Saturday, December 9

F-5E/F - The first in a family of 32nd scale from Kittyhawk

There have been rumblings of an F-5E in 32nd scale injection moulded plastic for a while, and now it seems that Kittyhawk has a large scale Tiger II for us on the way. We only have a little info so far in today's preview...

 F-5E/F - The first in a family of 32nd scale from Kittyhawk

F-5E "Tiger II" Fighter
1/32nd scale
Plastic injection moulded kit with Photo-Etch Included
ETA: March 2018
For more information check out the KittyHawk Models Site
Kittyhawk is promising not just one, but several F-5E's in 32nd scale, in fact, a whole "family" would mean not only this single seater but a twin seater and maybe a T-28 Talon also? What about an F-20 Tigershark and most of all the "Mig 28" from Top gun? 😁
Apart from the scale in 32nd, the first boxing including USAF subjects in Vietnam era, and the inclusiion of photo etched parts we do not know too much morre about this new kit from Kittyhawk, we do have some history and some cool pictures to share with you to get your creative juices flowing though..

One of the most enduring military aircraft designs ever introduced, Northrop Grumman Corporation's F-5 tactical fighter series has served its customers over more than four decades. The F-5's initial flight was July 31, 1963, at Edwards Air Force Base, Calif.
The F-5 is an agile, highly maneuverable, reliable supersonic fighter, combining advanced aerodynamic design, engine performance and low operating costs. More than 2,600 were built by Northrop Grumman and under co-production and licensing agreements with Canada, the Republic of China, the Republic of Korea, Spain and Switzerland.
From the F-5's first delivery in 1964 to its final one in 1989, every aircraft was delivered on schedule, at or below the contract price, and with performance as promised. Approximately two-thirds of the original production F-5's remain operational in 26 countries, including the United States. The U.S. Navy operates the F-5 in its adversary squadrons to simulate enemy aircraft in aerial combat training exercises. The U.S. Air Force used the F-5 in a similar training role.

As the original manufacturer, Northrop Grumman has the expertise in F-5 weapons systems integration and logistics to support the fleet for its projected life. The company can maintain and enhance the structural integrity of the aeroplane to ensure satisfactory, cost-effective structural integrity for the newly extended service life and at the more severe operational spectrums anticipated by countries operating the F-5.
F-5 TigerSince two-thirds of F-5 user countries also operate F-16s, F/A-18s, F-15s or Mirage aircraft, the F-5's role has shifted from a prime fighter to a lead-in trainer. Many of the international F-5 operators are considering (and some have committed to) basic structural life extension programs and avionics/subsystems upgrade packages to obtain an effective lead-in trainer with a modest investment.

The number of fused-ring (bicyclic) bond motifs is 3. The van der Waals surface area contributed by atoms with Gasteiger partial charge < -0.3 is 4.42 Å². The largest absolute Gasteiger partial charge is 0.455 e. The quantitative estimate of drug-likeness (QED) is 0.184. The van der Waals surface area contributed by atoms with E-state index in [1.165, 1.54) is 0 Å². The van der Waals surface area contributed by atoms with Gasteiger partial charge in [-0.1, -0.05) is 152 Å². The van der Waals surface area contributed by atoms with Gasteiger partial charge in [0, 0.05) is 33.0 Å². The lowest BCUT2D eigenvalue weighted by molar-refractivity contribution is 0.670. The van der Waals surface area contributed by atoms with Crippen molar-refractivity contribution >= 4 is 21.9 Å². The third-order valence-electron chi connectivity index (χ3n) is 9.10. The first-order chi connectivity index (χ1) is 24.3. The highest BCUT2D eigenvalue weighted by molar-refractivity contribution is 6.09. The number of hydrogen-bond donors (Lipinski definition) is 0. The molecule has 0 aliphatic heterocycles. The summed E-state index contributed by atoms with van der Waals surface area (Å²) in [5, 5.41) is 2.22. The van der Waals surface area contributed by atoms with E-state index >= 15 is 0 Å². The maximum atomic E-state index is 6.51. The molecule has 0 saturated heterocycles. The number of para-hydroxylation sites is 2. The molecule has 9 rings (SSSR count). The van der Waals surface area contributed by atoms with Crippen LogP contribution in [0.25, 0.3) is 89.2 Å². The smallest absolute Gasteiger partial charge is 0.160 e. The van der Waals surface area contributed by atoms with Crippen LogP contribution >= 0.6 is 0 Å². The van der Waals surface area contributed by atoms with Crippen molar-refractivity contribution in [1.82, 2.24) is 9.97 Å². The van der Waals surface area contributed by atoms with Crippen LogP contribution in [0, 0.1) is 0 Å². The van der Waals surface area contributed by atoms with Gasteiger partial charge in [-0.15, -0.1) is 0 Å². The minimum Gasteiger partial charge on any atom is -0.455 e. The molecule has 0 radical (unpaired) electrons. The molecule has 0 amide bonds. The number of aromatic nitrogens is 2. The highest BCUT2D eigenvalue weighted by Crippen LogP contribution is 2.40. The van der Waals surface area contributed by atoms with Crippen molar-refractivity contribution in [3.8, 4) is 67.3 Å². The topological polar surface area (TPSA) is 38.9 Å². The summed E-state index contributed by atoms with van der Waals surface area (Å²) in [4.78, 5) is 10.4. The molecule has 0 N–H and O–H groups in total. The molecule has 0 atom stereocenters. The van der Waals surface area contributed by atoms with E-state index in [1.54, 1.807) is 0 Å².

Because this new projected role will extend the life of the F-5, Northrop Grumman has focused on a total system support plan approach that will ensure current F-5 users can obtain the necessary structure spare parts and systems upgrades.


The U.S. Air Force selected Northrop Grumman in 1995 as the manufacturer for 14 major structural elements and related replacement parts for international RF-5 (reconnaissance) and F-5 aircraft. Based on foreign military sales, the structural upgrade program contract covers all F-5 models and includes a new wing (with optional provisions for Maverick missiles), upper and lower cockpit longerons, horizontal stabilizers, specific fuselage bulkheads, dorsal longerons and engine inlet duct skins.
Since 1999, Northrop Grumman has been under contract to the U.S. Navy to perform depot level maintenance for the Navy's fleet of F-5E/F aircraft. This phased depot maintenance is performed at the company's facility in St. Augustine, Fla.. The goal of the maintenance program is to provide structurally sound F-5 aircraft that will operate safely in the severe spectrum associated with the adversary role of the F-5 fleet. This activity, along with the Navy's structural upgrade program, is being extended to include the additional F-5E aircraft that will permit the Navy to maintain its F-5 adversary capability in the future.

A Norwegian tiger?
Based on the new role of the F-5 as a lead-in trainer aircraft, there is a need for additional two-place training aircraft. Northrop Grumman is offering a conversion kit that will modify a single cockpit F-5E aircraft to a dual cockpit F-5F aircraft. This conversion will replace the F-5E forward fuselage with a newly manufactured F-5F forward fuselage at the basic manufacturing attachment assembly point.


A plethora of Vietnam era Tigers look to be on the cards
What about an F-20 Tigershark in 32nd?

In addition to the basic structural upgrade and F-5F conversion programs, Northrop Grumman has provided subsystems upgrade retrofit kits that include an INS/GPS navigation system, an antiskid brake system, and an onboard oxygen-generating system that reduces operating cost compared to the current liquid oxygen system.

An Iranian Saeqeh?
Not Quite the "mig 28" but a soviet operated F-5 bought from the Vietnamese...
Northrop Grumman continues to support F-5 user air forces with cost-effective support solutions through the U.S. Air Force (under foreign military sales agreements) and through direct contracts with the user air forces. Key to this technical assistance capability is the F-5 engineering and manufacturing team that has supported the F-5 fleet for more than 40 years.


Keep the dial tuned here and we will let you know more as soon as we do until then check out the Kittyhawk website for any other info on their other kits...